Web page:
Jitters run through my body as if I had one too many cups of that delightful Blueberry Cobbler coffee from Wawa. Anxiety and excitement are building up like the super-volcano in Yellowstone, releasing bouts of steam into the crisp mountain air.
I keep reminiscing back to when I wrote my first article “Not Just Another Hiker” back in the sweltering humid days of June. Back then I was fresh to this world of hiking, dealing with advert racism within the online Appalachian Trail Facebook groups, and addressing it with my writing.
Never would I have thought in a million years that I would be here preparing for my first thru-hike in my life or that I would gain sponsors, publications and make genuine connections with people from all over the world. I frequently ask myself, is this real? Oh, yeah it’s real and the closer it gets to February the more it’s setting in that I’m going to thru-hike the Appalachian Trail. But not only am I going to hike the AT, I’m going to do it in the winter. Many people have tried to dissuade me but I won’t live my life scared, I’ll hike this hike prepared.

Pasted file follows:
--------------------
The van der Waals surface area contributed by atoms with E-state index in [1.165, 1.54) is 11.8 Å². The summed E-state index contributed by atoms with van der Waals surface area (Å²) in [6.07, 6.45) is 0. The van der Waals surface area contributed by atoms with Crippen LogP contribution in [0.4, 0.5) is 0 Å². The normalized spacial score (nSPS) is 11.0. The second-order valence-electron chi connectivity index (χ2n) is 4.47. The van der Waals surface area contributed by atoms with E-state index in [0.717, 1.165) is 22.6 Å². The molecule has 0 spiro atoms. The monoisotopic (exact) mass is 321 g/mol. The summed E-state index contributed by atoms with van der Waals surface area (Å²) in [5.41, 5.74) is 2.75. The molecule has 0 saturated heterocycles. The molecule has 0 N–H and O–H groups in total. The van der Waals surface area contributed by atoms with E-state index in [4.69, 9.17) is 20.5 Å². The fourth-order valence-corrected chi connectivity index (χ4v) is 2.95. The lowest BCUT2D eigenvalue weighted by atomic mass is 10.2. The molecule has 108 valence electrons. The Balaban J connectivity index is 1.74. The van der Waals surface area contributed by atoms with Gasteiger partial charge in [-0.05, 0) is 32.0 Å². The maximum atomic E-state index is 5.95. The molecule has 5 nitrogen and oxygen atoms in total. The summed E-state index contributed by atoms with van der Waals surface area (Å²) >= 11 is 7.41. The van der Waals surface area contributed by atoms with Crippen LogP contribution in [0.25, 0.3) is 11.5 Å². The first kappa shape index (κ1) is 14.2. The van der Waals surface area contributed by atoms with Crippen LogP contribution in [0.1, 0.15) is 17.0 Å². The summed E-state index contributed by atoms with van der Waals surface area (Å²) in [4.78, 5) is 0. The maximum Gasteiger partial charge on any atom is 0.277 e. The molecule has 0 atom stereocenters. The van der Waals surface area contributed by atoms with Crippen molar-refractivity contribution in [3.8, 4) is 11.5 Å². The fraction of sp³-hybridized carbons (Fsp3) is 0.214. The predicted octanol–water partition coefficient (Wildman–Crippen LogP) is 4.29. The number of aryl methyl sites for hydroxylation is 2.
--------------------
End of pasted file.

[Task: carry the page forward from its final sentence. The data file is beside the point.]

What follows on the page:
Planning for a thru-hike has been an adventure in itself and it has been both exciting and frustrating. Selecting tents, sleeping pads and packs remind me of the menu at The Cheesecake Factory, there’s a copious amount of articles, videos and companies to sort through. As an indecisive person, I spent countless hours burning my eyes in front of a screen of some sort just to make sure I was getting the gear that worked best for me. You know what they say “Buy once, cry once.”